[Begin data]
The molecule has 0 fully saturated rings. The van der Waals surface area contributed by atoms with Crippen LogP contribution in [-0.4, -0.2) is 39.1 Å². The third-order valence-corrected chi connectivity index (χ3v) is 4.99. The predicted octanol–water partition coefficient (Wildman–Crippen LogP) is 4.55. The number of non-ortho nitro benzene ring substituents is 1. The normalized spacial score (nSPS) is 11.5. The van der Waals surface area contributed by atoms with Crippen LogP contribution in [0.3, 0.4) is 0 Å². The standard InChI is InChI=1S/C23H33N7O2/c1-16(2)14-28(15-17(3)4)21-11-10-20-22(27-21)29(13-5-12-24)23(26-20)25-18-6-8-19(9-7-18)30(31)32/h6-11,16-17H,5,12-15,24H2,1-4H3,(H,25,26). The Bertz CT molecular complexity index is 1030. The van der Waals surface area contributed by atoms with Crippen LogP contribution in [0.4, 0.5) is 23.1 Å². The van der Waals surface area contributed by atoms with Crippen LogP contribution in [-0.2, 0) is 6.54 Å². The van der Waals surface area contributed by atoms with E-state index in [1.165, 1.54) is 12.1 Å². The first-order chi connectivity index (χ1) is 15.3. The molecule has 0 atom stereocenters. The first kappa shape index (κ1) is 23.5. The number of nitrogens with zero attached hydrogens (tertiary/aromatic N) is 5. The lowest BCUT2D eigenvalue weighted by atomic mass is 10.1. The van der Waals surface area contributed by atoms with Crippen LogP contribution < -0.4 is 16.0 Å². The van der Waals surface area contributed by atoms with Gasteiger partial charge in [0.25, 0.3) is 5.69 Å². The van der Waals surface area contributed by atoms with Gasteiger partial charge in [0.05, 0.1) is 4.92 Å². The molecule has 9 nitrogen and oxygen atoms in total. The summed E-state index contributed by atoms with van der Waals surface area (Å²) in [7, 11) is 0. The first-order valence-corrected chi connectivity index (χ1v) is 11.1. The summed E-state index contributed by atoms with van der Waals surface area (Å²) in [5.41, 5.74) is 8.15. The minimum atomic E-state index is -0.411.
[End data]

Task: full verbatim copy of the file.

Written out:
The molecule has 0 fully saturated rings. The van der Waals surface area contributed by atoms with Crippen LogP contribution in [-0.4, -0.2) is 39.1 Å². The third-order valence-corrected chi connectivity index (χ3v) is 4.99. The predicted octanol–water partition coefficient (Wildman–Crippen LogP) is 4.55. The number of non-ortho nitro benzene ring substituents is 1. The normalized spacial score (nSPS) is 11.5. The van der Waals surface area contributed by atoms with Crippen LogP contribution in [0.3, 0.4) is 0 Å². The standard InChI is InChI=1S/C23H33N7O2/c1-16(2)14-28(15-17(3)4)21-11-10-20-22(27-21)29(13-5-12-24)23(26-20)25-18-6-8-19(9-7-18)30(31)32/h6-11,16-17H,5,12-15,24H2,1-4H3,(H,25,26). The Bertz CT molecular complexity index is 1030. The van der Waals surface area contributed by atoms with Crippen LogP contribution in [0.4, 0.5) is 23.1 Å². The van der Waals surface area contributed by atoms with Crippen LogP contribution in [-0.2, 0) is 6.54 Å². The van der Waals surface area contributed by atoms with E-state index in [1.165, 1.54) is 12.1 Å². The first-order chi connectivity index (χ1) is 15.3. The molecule has 0 atom stereocenters. The first kappa shape index (κ1) is 23.5. The number of nitrogens with zero attached hydrogens (tertiary/aromatic N) is 5. The lowest BCUT2D eigenvalue weighted by atomic mass is 10.1. The van der Waals surface area contributed by atoms with Crippen LogP contribution < -0.4 is 16.0 Å². The van der Waals surface area contributed by atoms with Gasteiger partial charge in [0.25, 0.3) is 5.69 Å². The van der Waals surface area contributed by atoms with Gasteiger partial charge in [0.05, 0.1) is 4.92 Å². The molecule has 9 nitrogen and oxygen atoms in total. The summed E-state index contributed by atoms with van der Waals surface area (Å²) in [7, 11) is 0. The first-order valence-corrected chi connectivity index (χ1v) is 11.1. The summed E-state index contributed by atoms with van der Waals surface area (Å²) in [5.41, 5.74) is 8.15. The minimum atomic E-state index is -0.411.